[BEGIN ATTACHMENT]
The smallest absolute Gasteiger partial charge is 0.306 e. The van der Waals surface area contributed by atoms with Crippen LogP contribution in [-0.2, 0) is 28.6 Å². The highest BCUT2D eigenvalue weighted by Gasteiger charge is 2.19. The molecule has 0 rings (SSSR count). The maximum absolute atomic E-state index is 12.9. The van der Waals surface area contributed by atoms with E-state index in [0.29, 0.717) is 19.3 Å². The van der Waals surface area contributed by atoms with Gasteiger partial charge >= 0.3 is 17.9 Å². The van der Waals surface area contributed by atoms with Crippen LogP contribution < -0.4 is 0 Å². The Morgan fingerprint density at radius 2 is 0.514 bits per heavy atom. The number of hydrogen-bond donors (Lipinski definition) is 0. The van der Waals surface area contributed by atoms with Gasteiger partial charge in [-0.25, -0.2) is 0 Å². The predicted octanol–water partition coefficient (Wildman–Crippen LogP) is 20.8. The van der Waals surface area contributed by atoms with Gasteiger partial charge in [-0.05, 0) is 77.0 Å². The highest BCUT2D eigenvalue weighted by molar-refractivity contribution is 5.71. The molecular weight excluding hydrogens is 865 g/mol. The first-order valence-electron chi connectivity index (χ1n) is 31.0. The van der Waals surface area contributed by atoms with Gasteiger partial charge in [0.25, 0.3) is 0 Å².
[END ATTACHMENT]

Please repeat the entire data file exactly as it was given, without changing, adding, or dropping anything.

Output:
The smallest absolute Gasteiger partial charge is 0.306 e. The van der Waals surface area contributed by atoms with Crippen LogP contribution in [-0.2, 0) is 28.6 Å². The highest BCUT2D eigenvalue weighted by Gasteiger charge is 2.19. The molecule has 0 rings (SSSR count). The maximum absolute atomic E-state index is 12.9. The van der Waals surface area contributed by atoms with E-state index in [0.29, 0.717) is 19.3 Å². The van der Waals surface area contributed by atoms with Gasteiger partial charge >= 0.3 is 17.9 Å². The van der Waals surface area contributed by atoms with Crippen LogP contribution < -0.4 is 0 Å². The Morgan fingerprint density at radius 2 is 0.514 bits per heavy atom. The number of hydrogen-bond donors (Lipinski definition) is 0. The van der Waals surface area contributed by atoms with Gasteiger partial charge in [-0.25, -0.2) is 0 Å². The predicted octanol–water partition coefficient (Wildman–Crippen LogP) is 20.8. The van der Waals surface area contributed by atoms with Gasteiger partial charge in [-0.05, 0) is 77.0 Å². The highest BCUT2D eigenvalue weighted by molar-refractivity contribution is 5.71. The molecular weight excluding hydrogens is 865 g/mol. The first-order valence-electron chi connectivity index (χ1n) is 31.0. The van der Waals surface area contributed by atoms with Gasteiger partial charge in [0.25, 0.3) is 0 Å².